Do you reread books?

The cover of Francine Prose's Reading Like a WriterI purchased Francine Prose’s book, Reading like a Writer, at least eight years and three moves ago. I finally read it over the holidays, after having faithfully carted her book from Boston to San Francisco, via Chicago.

In Reading Like a Writer, Prose talks about how essential it is for writers to reread books. Prose herself rereads constantly. For her, the first reading reveals plot, and if she’s lucky, character. The second and third readings are when the narrative arc reveals itself and she begins to understand how the fictional world is held together. For Prose, rereading is when she really starts to appreciate how the best writers build their stories.

This struck me because with few exceptions, I stopped rereading when my daughter was born ten years ago. With so many great books out there and so little time to read, how could I justify taking time to reread a book I’d already finished?

My daughter doesn’t understand how I can’t. She discovers something new in the books she rereads with each and every telling. I suspect that in her case, it isn’t simply appreciating foreshadowing and other narrative tricks, but also that she herself is maturing at such an accelerated rate, she brings something new to the book/reader partnership with every reread.

In Pride and Prejudice, Elizabeth Bennet tells Mr. Darcy “People themselves alter so much, that there is something new to be observed in them for ever.”

I have read Pride and Prejudice so often that I can still quote passages from it, but the truth is it’s been years since I last spent an afternoon with it. Pride and Prejudice itself may not have changed over the last decade, but it’s possible that I have changed so much I don’t know quite what I will discover when I reread it.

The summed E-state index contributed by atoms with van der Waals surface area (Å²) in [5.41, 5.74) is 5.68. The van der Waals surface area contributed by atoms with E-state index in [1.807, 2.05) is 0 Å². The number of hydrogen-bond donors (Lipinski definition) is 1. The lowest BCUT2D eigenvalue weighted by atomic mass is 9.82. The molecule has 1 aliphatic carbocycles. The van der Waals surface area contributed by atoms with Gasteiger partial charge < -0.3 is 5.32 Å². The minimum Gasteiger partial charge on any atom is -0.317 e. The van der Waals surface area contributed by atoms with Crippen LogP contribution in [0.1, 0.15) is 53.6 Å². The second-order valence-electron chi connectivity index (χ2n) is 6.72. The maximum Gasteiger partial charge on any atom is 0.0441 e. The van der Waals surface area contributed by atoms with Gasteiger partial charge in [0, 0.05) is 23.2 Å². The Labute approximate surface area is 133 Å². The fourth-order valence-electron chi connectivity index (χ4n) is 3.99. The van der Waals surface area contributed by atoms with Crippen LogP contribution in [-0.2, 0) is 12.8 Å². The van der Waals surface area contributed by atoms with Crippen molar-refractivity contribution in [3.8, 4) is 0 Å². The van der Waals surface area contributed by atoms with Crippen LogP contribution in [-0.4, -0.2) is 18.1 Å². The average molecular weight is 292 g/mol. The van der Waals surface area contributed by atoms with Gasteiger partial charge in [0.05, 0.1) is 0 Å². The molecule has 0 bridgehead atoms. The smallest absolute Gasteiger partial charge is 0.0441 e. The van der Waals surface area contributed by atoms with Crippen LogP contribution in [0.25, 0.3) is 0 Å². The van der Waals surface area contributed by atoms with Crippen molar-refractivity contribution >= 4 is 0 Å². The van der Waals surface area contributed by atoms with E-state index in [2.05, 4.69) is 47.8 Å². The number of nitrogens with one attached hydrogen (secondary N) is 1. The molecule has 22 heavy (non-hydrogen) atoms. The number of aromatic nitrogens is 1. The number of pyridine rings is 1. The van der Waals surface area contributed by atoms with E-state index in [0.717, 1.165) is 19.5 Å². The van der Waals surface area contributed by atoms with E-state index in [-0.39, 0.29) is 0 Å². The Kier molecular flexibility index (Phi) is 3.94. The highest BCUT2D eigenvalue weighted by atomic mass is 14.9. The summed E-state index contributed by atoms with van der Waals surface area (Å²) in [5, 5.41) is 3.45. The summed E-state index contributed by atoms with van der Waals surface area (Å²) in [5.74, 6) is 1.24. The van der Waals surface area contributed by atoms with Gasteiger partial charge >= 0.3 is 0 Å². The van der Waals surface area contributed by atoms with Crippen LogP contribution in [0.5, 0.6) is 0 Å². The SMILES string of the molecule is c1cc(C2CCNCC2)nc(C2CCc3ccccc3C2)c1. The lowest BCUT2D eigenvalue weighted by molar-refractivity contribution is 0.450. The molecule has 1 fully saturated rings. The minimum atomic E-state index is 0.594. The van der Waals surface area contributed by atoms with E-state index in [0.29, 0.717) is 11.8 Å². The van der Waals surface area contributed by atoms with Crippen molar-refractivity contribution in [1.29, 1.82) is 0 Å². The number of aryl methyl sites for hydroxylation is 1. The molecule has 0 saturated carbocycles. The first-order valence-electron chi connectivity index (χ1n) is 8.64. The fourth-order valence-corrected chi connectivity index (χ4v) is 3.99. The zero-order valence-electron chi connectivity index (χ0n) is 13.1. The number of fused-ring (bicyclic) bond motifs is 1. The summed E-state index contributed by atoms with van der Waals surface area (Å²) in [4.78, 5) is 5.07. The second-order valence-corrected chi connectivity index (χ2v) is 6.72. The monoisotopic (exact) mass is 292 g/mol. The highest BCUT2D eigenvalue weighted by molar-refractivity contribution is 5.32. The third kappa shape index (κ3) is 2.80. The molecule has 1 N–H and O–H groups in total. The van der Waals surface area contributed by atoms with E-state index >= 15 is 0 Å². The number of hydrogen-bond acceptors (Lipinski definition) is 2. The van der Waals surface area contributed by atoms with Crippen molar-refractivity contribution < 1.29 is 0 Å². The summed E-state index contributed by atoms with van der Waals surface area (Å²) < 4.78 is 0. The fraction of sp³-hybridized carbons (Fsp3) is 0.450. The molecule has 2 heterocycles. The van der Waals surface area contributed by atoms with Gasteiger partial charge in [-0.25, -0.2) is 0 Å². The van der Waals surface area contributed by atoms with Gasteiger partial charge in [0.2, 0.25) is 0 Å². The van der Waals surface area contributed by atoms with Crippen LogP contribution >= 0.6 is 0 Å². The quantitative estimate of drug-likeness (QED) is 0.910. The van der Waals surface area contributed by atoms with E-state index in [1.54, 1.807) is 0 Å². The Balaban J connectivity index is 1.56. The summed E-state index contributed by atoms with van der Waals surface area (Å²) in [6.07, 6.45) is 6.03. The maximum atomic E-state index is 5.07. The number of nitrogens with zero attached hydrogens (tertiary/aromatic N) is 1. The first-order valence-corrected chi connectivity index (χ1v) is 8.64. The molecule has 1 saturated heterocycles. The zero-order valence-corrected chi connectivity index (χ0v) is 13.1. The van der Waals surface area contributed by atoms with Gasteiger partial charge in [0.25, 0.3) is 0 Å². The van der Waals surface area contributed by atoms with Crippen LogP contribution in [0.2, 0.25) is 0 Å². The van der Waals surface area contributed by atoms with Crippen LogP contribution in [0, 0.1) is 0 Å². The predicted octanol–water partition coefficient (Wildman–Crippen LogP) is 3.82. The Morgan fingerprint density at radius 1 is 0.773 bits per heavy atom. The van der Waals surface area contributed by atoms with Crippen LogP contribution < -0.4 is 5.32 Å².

Lately I’ve been wondering if I have been avoiding rereading Austen and my other favorite writers not to conserve time, but because I am frightened of the reflection of myself that I will find in those familiar pages. Am I too old to take pleasure in Austen’s commitment to marry off her characters whenever it is required? Too irritated by the constant barrage of bad news to find humor in P.G. Wodehouse’s silly tales of Bertie Wooster and his addle-pated friends in the Drones Club? Have I become too wrapped up in the logistics of my life to immerse myself in Hogwarts?

I suppose there’s really only one way to find out.

What about you? Do you reread your books? If so, how do you choose which ones to visit again?

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About Shala Howell

I spent two decades helping companies like Bell Labs, Juniper Networks, and a genetic testing company that was later acquired by CVS translate some of the world’s most complicated concepts into actionable, understandable English. Now I'm working on a much harder problem -- fostering children’s curiosity and engagement in the scientific, artistic, and linguistic world that surrounds them. The first book in my Caterpickles Parenting Series, What’s That, Mom?, focuses on how to use public art to nurture children’s curiosity in the world around them. My next book will focus on science, and how parents without a science degree can answer their curious child's questions without enrolling in a college level refresher course. In the meantime, you can find me blogging about life with a very curious Eleven-Year-Old at Caterpickles.com, chatting about books and the writing life at BostonWriters.blog, and tweeting about books, writing, science, & things that make me smile at @shalahowell.
This entry was posted in Book Reviews, Nonfiction, Writing Books and tagged , , . Bookmark the permalink.

One Response to Do you reread books?

  1. Pingback: Do you write in your books? | BostonWriters

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